The Side of Vegas You Never Knew Existed

See recent posts by Alex Creange

As one of the most popular destinations on our site, we’re constantly visiting Las Vegas to discover everything new and exciting Sin City has to offer. And let’s face it, in Vegas, there’s always something new and exciting popping up somewhere along the strip. Yet after a few visits, the clubs, casinos, and Cirque de Soleil shows seem to lose their luster, so on our most recent visit, we decided we wouldn’t even attempt to bar-crawl, gamble, or theatre-hop. Instead, we discovered a side of Vegas we never even knew existed...

Sky High Views: Where to Take in the Skyline from Above

View of the Las Vegas Strip from Rivea; photo courtesy of Alex Creange

View of the Las Vegas Strip from Rivea; photo courtesy of Alex Creange

1. Rivea 

Michelin Star chef Alain Ducasse’s newest restaurant offers incredible 180-degree views of the Las Vegas Strip from the 64th floor of the Delano…oh, and the food isn’t too shabby either. Inspired by Ducasse’s childhood in the south of France, menu items reflect the distinctive food culture of the French and Italian rivieras. We were lucky enough to be present for Rivea’s grand opening, where we particularly enjoyed the lobster with purple artichokes, octopus salad with confit peppers, and the ox cheek pasta in a rich daube sauce. For those with a sweet tooth, the traditional zuccotto — a domed shaped cake made with chocolate, brandy, and ice cream — is a must.  

2. The High Roller 

As of 2014, the strip’s newest attraction has outranked the London Eye and the Singapore Flyer as the world’s tallest observation wheel. Standing a whopping 550 feet high (107 feet taller than its peer across the pond), the High Roller offers impressive views of the strip and the surrounding desert landscape. Our favorite time to go is at night, when the city lights come alive. Of course, in typical Vegas fashion, guests can purchase happy hour tickets, which include access to an open bar while inside the cabin, for the ride.

Bright Lights, Sin City: Literally Brighten Your Day

The Neon Museum 

Only in Vegas will you find a museum strictly dedicated to neon signage. The Neon Museum, a six-acre campus surrounding the former La Concha Motel lobby, is an homage to the glitz and glam of its hometown. The museum tirelessly restores old hotel, casino, and restaurant signs to their former glory, and offers guided tours of its “boneyard” seven days a week. We recommend booking tickets well in advance, as tours tend to fill up quickly. 

A Different Kind of Open House: Step Inside a Celebrity Home

Wayne Newton's House; photo courtesy of Alex Creange

Wayne Newton’s House; photo courtesy of Alex Creange

Casa de Shenandoah 

A mere four miles from South Las Vegas Boulevard is Casa de Shenandoah, the private 52-acre estate where Wayne Newtown has lived with his family since 1966. For years, the property’s gilded exterior walls have shrouded the place in mystery, leaving many a passerby to wonder just what Mr. Las Vegas was up to when he wasn’t singing Danke Schoen on the strip. But in mid-Spetember 2015, Mr. Newton opened the doors of his home, allowing fans to take a closer look at his fascinating life. Now operated six days a week, private tours allow visitors to explore Wayne’s private jet, luxury car collection, and family mansion, and even interact with the handful of exotic animals he keeps on property. Though Mr. Newton and his family no longer live on premises, he and his daughter can often be seen riding his world-famous Arabians across the vast lawns.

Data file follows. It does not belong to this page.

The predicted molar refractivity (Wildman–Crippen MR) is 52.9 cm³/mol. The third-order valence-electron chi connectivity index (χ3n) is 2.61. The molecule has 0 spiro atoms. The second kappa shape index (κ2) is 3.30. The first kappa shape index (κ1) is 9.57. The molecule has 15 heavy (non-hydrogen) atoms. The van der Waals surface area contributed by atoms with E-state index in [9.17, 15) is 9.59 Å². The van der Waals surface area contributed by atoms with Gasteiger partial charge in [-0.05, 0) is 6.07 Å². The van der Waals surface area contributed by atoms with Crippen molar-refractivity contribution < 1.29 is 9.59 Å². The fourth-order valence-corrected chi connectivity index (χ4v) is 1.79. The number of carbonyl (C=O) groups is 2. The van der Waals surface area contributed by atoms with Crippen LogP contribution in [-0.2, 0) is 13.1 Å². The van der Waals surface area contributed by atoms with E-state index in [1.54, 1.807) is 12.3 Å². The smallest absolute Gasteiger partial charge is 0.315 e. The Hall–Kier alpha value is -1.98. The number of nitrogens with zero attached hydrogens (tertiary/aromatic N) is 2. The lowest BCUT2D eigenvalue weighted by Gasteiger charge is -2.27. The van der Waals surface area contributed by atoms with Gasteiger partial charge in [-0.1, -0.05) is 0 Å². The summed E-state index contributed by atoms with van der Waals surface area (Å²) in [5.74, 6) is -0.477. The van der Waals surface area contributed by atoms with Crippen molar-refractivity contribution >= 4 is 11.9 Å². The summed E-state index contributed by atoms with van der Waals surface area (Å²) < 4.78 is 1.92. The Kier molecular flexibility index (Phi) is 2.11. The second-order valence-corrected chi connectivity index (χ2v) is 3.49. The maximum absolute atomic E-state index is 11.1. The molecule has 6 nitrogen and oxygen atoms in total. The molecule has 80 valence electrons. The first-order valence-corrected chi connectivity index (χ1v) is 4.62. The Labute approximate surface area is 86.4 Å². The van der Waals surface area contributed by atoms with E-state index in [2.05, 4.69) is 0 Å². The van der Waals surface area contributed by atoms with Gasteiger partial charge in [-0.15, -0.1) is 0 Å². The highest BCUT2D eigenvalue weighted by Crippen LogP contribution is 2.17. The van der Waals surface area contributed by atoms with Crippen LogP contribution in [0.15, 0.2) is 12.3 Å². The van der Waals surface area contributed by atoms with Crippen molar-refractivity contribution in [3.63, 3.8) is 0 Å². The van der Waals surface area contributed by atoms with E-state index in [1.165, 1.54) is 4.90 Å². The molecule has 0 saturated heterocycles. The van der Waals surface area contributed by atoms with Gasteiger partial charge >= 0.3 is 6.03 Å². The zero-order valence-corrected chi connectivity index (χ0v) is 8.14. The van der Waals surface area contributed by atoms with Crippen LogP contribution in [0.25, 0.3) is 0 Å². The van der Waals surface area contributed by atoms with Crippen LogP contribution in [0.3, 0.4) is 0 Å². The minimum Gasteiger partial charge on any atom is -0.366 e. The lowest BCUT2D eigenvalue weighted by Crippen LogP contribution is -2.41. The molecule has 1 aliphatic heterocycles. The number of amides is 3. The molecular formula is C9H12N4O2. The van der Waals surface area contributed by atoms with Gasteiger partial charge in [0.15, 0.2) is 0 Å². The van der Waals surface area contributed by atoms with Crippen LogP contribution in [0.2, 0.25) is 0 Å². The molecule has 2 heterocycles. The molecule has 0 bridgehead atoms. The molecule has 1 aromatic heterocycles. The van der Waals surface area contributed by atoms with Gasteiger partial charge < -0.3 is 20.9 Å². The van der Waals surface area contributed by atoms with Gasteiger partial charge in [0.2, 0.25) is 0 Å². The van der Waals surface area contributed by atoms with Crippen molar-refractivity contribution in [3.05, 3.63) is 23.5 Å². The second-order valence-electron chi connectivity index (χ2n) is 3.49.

The Dish: Restaurants That Stand Out, Even in Vegas

1. Auerole  

From an old French word meaning “an orb of light or brightness,” Auerole is a fitting name for this glitzy dining room. Charlie’s Palmer’s Las Vegas outpost, located at the Mandalay Bay, is known across the strip for its famous four-story wine tower. The impressive glass structure houses over 50,000 bottles of wine, and during dinner service, “wine angels” can be seen ascending to the top of the tower to retrieve diners’ requested bottles. The menu is probably best described as upscale French-American fusion. The bouillabaisse and sea bass are impressive mains, but our top pick would have to be the braised Colorado lamb. 

2. Veranda 

Located at the Four Seasons, Veranda is a rare gem amongst Vegas restaurants. It isn’t backed by a celebrity chef, it doesn’t have a dress code, and there isn’t some month-long wait list to score a reservation. Yet despite its lack of fame, Veranda is quite possibly our favorite place to eat in Vegas. Why? There’s something about the warm, casual dining room that has the power to make anyone feel immediately at home. The young Chef Antonio Minichiello, who feels like a long lost Neapolitan cousin, often greets customers in the dining room, where he personally describes the facets of his seasonally changing menu. His passion for food can be seen in his creative presentations and his affable personality. Our pick for the can’t-miss dish: Chef Antonio’s signature La Pasta Cotta nel Vaso — roughly, pasta in a jar. This comforting dish of handmade artichoke pasta with shrimp, scallops, and calamari is cooked and served in a glass jar with a warm basil and seafood broth.

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